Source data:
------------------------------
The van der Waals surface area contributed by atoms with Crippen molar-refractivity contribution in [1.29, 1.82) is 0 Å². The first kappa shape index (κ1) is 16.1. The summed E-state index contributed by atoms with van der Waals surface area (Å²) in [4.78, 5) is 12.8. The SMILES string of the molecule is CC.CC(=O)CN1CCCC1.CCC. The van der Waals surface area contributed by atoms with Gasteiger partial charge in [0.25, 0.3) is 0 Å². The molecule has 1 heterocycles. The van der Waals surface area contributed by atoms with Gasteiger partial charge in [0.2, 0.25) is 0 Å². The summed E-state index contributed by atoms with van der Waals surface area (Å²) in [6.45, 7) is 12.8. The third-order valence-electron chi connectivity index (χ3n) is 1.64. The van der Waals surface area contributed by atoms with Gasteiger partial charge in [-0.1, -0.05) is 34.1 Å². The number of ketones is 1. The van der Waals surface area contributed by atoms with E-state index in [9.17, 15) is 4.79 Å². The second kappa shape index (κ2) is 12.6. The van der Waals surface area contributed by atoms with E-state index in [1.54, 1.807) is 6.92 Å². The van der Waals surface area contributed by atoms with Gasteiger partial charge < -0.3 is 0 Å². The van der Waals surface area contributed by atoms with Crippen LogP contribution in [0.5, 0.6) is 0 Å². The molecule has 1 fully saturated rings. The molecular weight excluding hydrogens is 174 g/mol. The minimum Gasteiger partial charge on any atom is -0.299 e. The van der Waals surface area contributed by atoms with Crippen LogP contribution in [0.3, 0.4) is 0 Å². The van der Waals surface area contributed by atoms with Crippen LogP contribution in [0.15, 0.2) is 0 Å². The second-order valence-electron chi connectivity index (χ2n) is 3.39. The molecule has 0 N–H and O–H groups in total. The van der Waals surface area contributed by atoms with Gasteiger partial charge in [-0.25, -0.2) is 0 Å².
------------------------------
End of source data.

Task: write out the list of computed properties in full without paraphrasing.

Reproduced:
The van der Waals surface area contributed by atoms with Crippen molar-refractivity contribution in [1.29, 1.82) is 0 Å². The first kappa shape index (κ1) is 16.1. The summed E-state index contributed by atoms with van der Waals surface area (Å²) in [4.78, 5) is 12.8. The SMILES string of the molecule is CC.CC(=O)CN1CCCC1.CCC. The van der Waals surface area contributed by atoms with Gasteiger partial charge in [0.25, 0.3) is 0 Å². The molecule has 1 heterocycles. The van der Waals surface area contributed by atoms with Gasteiger partial charge in [0.2, 0.25) is 0 Å². The summed E-state index contributed by atoms with van der Waals surface area (Å²) in [6.45, 7) is 12.8. The third-order valence-electron chi connectivity index (χ3n) is 1.64. The van der Waals surface area contributed by atoms with Gasteiger partial charge in [-0.1, -0.05) is 34.1 Å². The number of ketones is 1. The van der Waals surface area contributed by atoms with E-state index in [9.17, 15) is 4.79 Å². The second kappa shape index (κ2) is 12.6. The van der Waals surface area contributed by atoms with E-state index in [1.54, 1.807) is 6.92 Å². The van der Waals surface area contributed by atoms with Gasteiger partial charge < -0.3 is 0 Å². The van der Waals surface area contributed by atoms with Crippen LogP contribution in [0.5, 0.6) is 0 Å². The molecule has 1 fully saturated rings. The molecular weight excluding hydrogens is 174 g/mol. The minimum Gasteiger partial charge on any atom is -0.299 e. The van der Waals surface area contributed by atoms with Crippen LogP contribution in [0.3, 0.4) is 0 Å². The van der Waals surface area contributed by atoms with Crippen LogP contribution in [0.15, 0.2) is 0 Å². The second-order valence-electron chi connectivity index (χ2n) is 3.39. The molecule has 0 N–H and O–H groups in total. The van der Waals surface area contributed by atoms with Gasteiger partial charge in [-0.25, -0.2) is 0 Å².